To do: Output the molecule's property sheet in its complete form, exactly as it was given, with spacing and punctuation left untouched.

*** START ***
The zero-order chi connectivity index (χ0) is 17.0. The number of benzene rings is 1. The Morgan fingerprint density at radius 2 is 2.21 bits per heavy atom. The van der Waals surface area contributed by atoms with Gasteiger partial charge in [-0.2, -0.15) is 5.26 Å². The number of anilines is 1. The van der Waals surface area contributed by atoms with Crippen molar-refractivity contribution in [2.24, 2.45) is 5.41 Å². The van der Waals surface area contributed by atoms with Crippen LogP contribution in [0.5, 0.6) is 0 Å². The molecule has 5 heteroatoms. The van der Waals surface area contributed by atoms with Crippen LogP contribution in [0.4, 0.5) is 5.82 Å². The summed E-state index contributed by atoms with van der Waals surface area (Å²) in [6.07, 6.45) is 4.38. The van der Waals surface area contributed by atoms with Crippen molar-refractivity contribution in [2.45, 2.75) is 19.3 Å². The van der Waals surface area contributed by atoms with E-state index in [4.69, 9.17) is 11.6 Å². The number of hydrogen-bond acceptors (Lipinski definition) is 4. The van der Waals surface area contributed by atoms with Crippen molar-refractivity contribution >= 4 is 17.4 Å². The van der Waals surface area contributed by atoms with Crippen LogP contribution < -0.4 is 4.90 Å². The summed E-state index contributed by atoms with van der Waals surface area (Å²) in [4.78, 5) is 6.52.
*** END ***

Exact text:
The zero-order chi connectivity index (χ0) is 17.0. The number of benzene rings is 1. The Morgan fingerprint density at radius 2 is 2.21 bits per heavy atom. The van der Waals surface area contributed by atoms with Gasteiger partial charge in [-0.2, -0.15) is 5.26 Å². The number of anilines is 1. The van der Waals surface area contributed by atoms with Crippen molar-refractivity contribution in [2.24, 2.45) is 5.41 Å². The van der Waals surface area contributed by atoms with Crippen LogP contribution in [0.5, 0.6) is 0 Å². The molecule has 5 heteroatoms. The van der Waals surface area contributed by atoms with Crippen LogP contribution in [0.4, 0.5) is 5.82 Å². The summed E-state index contributed by atoms with van der Waals surface area (Å²) in [6.07, 6.45) is 4.38. The van der Waals surface area contributed by atoms with Crippen molar-refractivity contribution in [2.45, 2.75) is 19.3 Å². The van der Waals surface area contributed by atoms with E-state index in [4.69, 9.17) is 11.6 Å². The number of hydrogen-bond acceptors (Lipinski definition) is 4. The van der Waals surface area contributed by atoms with Crippen molar-refractivity contribution >= 4 is 17.4 Å². The van der Waals surface area contributed by atoms with Crippen LogP contribution < -0.4 is 4.90 Å². The summed E-state index contributed by atoms with van der Waals surface area (Å²) in [4.78, 5) is 6.52.